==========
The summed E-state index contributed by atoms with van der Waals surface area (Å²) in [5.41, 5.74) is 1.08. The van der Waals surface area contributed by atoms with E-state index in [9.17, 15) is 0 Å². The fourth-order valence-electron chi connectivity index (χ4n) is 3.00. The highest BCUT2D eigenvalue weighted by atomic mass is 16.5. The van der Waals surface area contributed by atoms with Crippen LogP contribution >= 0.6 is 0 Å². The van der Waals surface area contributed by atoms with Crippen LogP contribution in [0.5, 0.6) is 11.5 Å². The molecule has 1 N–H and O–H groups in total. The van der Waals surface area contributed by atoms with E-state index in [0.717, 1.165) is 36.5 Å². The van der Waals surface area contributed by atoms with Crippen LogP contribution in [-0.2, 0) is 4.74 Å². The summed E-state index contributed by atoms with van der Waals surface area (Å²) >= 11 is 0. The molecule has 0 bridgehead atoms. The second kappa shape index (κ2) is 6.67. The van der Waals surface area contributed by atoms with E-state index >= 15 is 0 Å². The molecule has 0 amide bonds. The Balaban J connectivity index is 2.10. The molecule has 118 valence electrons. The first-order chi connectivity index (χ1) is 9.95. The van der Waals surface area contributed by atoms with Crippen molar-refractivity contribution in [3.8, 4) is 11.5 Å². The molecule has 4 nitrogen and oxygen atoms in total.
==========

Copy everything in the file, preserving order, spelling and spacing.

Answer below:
The summed E-state index contributed by atoms with van der Waals surface area (Å²) in [5.41, 5.74) is 1.08. The van der Waals surface area contributed by atoms with E-state index in [9.17, 15) is 0 Å². The fourth-order valence-electron chi connectivity index (χ4n) is 3.00. The highest BCUT2D eigenvalue weighted by atomic mass is 16.5. The van der Waals surface area contributed by atoms with Crippen LogP contribution >= 0.6 is 0 Å². The van der Waals surface area contributed by atoms with Crippen LogP contribution in [0.5, 0.6) is 11.5 Å². The molecule has 1 N–H and O–H groups in total. The van der Waals surface area contributed by atoms with E-state index in [0.717, 1.165) is 36.5 Å². The van der Waals surface area contributed by atoms with Crippen LogP contribution in [-0.2, 0) is 4.74 Å². The summed E-state index contributed by atoms with van der Waals surface area (Å²) >= 11 is 0. The molecule has 0 bridgehead atoms. The second kappa shape index (κ2) is 6.67. The van der Waals surface area contributed by atoms with E-state index >= 15 is 0 Å². The molecule has 0 amide bonds. The Balaban J connectivity index is 2.10. The molecule has 118 valence electrons. The first-order chi connectivity index (χ1) is 9.95. The van der Waals surface area contributed by atoms with Crippen molar-refractivity contribution in [3.8, 4) is 11.5 Å². The molecule has 4 nitrogen and oxygen atoms in total.